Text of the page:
LANSING – At this very moment, Michigan is in a race with companies in Silicon Valley, and in countries around the world, to revolutionize how people, goods, and services get from point A to point B.
For decades, we’ve dreamt about what the future of mobility would look like — from the Jetsons to Back to the Future. And while many people expected our world to be filled with flying cars and hoverboards by now, we’ve seen significant advancements and innovation in the type of technology that could unlock a broad range of possibilities around the future of transportation.
Lt. Gov. Garlin Gilchrist II
The intersection between technology and transportation is not new to our state. In fact, it was Michiganders who came up with the revolutionary idea to put the world on wheels in the first place. Since then, iterations on that innovative concept have been introduced for generations.
My interest in the future of mobility stems from two critical aspects in my life: family and education. I was born in the Motor City and raised in a family where both of my parents worked for the Big Three at some point during their careers. At five years old, I received a computer from my grandmother, which made me the first kid on our block to have access to this incredible technology. The importance of the automobile industry and the possibilities that are unlocked by technology have always stuck with me throughout my career in the technology industry.
Now, in my role as lieutenant governor, we need to ensure that Michigan is doing everything we can to give us a competitive advantage and help solidify our position as the mobility capital of the world for generations to come.
That is why Governor Whitmer and I are making the case for connected, autonomous, shared, and electric (CASE) mobility.
Connected. As technology becomes more connected across different platforms, we need to take a serious look at how future methods of transportation interact with our infrastructure. One of the ways we can do this is by developing connected corridors that allow vehicles to communicate with nearby infrastructure and other vehicles to reduce traffic, prevent crashes, and improve safety. Many of these connected corridors are already operating with the goal of reaching more than 500 miles of connected roadway by the end of 2020.
Autonomous. With all eyes on the future of autonomous vehicles, we have an opportunity to showcase the innovations and technologies that are being developed right here in Michigan. In May, we issued the Michigan Mobility Challenge with a call for industry leaders to submit new, innovative mobility solutions for travel between TCF Center and transportation hubs, hotels, restaurants during the Detroit Auto Show in 2020. Michigan isn’t new to revolutionizing the transportation industry, and this challenge will ensure that we remain a pivotal force.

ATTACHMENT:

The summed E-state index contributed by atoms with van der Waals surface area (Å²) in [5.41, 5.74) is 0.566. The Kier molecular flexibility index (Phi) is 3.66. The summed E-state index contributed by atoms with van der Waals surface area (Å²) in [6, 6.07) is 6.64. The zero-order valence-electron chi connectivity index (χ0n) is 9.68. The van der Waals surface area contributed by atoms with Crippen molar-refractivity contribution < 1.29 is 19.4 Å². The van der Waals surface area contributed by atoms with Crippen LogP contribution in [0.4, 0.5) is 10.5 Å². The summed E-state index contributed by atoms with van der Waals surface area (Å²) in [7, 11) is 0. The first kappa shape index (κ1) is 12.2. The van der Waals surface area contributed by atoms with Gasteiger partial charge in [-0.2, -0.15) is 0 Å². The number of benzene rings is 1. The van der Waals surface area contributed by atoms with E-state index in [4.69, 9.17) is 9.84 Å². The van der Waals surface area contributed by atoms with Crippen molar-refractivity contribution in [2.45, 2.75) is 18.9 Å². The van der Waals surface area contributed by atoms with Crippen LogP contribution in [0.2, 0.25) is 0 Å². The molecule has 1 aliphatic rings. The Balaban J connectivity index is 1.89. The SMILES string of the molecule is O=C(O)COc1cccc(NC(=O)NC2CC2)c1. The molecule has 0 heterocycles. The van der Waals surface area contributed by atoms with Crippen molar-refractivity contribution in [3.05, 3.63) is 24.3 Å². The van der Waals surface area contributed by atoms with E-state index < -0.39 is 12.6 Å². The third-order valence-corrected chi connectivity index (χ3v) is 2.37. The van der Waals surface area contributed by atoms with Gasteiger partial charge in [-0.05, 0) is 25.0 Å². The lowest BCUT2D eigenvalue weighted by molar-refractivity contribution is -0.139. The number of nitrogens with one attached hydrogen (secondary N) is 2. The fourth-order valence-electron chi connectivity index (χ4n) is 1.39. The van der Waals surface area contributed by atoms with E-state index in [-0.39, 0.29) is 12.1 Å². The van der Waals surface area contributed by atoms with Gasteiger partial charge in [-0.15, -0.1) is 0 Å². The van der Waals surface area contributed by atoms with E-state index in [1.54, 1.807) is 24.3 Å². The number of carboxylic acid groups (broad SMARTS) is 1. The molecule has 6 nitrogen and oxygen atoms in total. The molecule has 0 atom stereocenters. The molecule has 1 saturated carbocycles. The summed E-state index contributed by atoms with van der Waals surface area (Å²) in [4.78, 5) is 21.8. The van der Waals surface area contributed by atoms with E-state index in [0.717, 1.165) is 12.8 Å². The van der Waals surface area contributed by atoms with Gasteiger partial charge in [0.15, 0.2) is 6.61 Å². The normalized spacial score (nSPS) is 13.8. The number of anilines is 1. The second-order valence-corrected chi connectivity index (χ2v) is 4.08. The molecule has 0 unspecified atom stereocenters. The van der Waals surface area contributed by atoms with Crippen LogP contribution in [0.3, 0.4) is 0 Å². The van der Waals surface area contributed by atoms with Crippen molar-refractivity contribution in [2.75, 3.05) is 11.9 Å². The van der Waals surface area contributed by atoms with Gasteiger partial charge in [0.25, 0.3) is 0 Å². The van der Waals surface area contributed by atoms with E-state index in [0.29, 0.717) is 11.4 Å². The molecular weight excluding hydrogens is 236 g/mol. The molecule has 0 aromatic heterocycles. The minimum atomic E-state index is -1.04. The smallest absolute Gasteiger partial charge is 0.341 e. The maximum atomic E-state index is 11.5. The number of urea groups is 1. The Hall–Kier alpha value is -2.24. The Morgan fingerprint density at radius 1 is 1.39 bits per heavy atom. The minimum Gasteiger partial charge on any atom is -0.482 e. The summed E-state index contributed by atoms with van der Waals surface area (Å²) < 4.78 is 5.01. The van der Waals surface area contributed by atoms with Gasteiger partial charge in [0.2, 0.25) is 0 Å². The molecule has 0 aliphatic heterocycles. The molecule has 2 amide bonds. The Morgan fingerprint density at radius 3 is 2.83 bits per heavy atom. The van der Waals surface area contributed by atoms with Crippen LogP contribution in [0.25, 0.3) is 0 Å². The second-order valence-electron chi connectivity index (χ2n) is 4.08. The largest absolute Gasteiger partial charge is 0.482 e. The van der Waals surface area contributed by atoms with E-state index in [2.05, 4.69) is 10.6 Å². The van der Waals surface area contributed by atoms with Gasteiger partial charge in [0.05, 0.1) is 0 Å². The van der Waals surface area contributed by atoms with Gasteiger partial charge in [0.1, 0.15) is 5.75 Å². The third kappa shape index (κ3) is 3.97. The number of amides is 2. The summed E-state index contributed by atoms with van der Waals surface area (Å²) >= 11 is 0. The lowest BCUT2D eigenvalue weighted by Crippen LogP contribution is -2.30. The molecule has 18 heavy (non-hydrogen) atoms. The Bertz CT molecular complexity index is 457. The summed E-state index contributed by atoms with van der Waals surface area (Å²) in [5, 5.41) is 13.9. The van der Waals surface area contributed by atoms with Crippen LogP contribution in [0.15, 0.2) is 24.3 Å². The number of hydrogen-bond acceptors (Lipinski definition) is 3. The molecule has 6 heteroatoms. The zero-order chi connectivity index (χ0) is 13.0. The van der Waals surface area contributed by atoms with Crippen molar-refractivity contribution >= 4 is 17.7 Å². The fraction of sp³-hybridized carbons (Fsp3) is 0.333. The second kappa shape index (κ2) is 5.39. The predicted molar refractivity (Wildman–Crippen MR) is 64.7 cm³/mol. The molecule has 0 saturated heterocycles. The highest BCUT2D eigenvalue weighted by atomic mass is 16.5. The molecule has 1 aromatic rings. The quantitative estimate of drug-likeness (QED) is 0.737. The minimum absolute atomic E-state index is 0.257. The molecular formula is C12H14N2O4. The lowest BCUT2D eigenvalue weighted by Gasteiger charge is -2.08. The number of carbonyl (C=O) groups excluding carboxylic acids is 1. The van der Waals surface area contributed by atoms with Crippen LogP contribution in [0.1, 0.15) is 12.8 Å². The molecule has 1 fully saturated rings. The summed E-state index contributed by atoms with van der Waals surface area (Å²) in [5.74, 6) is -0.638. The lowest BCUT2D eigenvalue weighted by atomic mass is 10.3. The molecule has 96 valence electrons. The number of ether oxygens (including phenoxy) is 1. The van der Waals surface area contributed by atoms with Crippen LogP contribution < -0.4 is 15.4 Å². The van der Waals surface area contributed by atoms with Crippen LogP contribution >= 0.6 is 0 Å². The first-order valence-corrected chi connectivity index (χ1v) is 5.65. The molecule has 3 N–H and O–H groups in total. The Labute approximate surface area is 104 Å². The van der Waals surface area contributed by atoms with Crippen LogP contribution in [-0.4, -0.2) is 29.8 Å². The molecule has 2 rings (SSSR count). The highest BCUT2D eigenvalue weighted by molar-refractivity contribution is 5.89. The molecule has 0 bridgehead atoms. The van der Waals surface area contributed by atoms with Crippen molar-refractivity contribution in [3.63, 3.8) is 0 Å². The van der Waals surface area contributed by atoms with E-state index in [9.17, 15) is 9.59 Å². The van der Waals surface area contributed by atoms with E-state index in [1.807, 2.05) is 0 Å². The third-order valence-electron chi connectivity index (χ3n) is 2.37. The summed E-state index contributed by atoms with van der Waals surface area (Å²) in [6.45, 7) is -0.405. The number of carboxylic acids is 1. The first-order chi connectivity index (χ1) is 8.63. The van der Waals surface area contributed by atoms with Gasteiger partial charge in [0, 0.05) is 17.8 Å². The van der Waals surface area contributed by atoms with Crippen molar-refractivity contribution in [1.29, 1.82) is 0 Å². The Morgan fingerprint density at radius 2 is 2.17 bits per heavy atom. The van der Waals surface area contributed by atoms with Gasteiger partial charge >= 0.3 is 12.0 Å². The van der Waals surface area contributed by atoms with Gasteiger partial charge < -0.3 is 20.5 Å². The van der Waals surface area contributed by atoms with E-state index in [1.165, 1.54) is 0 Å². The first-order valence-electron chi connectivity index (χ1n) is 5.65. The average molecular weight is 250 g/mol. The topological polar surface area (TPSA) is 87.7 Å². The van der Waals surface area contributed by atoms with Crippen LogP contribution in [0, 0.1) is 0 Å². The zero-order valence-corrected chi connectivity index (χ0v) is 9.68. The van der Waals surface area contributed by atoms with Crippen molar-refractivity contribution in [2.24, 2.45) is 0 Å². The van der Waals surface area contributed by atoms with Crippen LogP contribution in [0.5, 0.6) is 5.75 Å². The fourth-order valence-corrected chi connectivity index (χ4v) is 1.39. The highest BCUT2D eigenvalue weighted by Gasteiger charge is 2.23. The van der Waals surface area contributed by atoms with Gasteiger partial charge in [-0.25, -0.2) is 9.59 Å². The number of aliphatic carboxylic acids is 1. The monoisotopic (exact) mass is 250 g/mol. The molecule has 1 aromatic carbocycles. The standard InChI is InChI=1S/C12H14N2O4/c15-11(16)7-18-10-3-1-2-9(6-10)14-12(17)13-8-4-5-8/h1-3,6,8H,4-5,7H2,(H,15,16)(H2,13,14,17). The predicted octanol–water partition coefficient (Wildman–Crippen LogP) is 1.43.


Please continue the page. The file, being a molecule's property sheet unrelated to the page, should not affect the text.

Shared. As a lifelong rider of public transit, I know that we can do a better job of connecting our communities to this vital method of transportation. In March, we introduced a budget proposal to provide an additional $64.1 million to support innovative projects in public transit, rail, and mobility services, specifically focused on increasing access for seniors and people with disabilities. We are making this investment because we know public transit creates more vibrant, prosperous communities, provides greater access to resources, and helps attract and retain a diverse workforce.
Electric. Since taking office, we’ve been deliberate in advancing our state’s technology and transportation landscape in a way that also improves public health and tackles climate change. In September, we announced a $4.2 grant, which was paid for out of the Volkswagen Mitigation Settlement, to provide 17 electric buses in seven school districts as part of the diesel bus replacement project. As an EV owner of the Chevy Volt and Ford Fusion plug-in hybrid, the future of electrification is deeply personal for me. By encouraging more aggressive, more affordable electrification, we can create opportunities across all areas of transportation technology.
When we talk about mobility, we aren’t just talking about cars and technology; we’re talking about providing a higher quality of life to our residents. It’s about making sure Michiganders in all corners of our state — from our urban centers to our rural areas, and throughout both our pleasant peninsulas — can fully participate in society through an array of connected, autonomous, shared, and electric transportation methods.
As the future of mobility plays out, Governor Whitmer and I will continue to lay the framework and make the case for a comprehensive mobility plan that maintains Michigan’s legacy in the automobile space.
Garlin Gilchrist II is the Lieutenant Governor of the State of Michigan.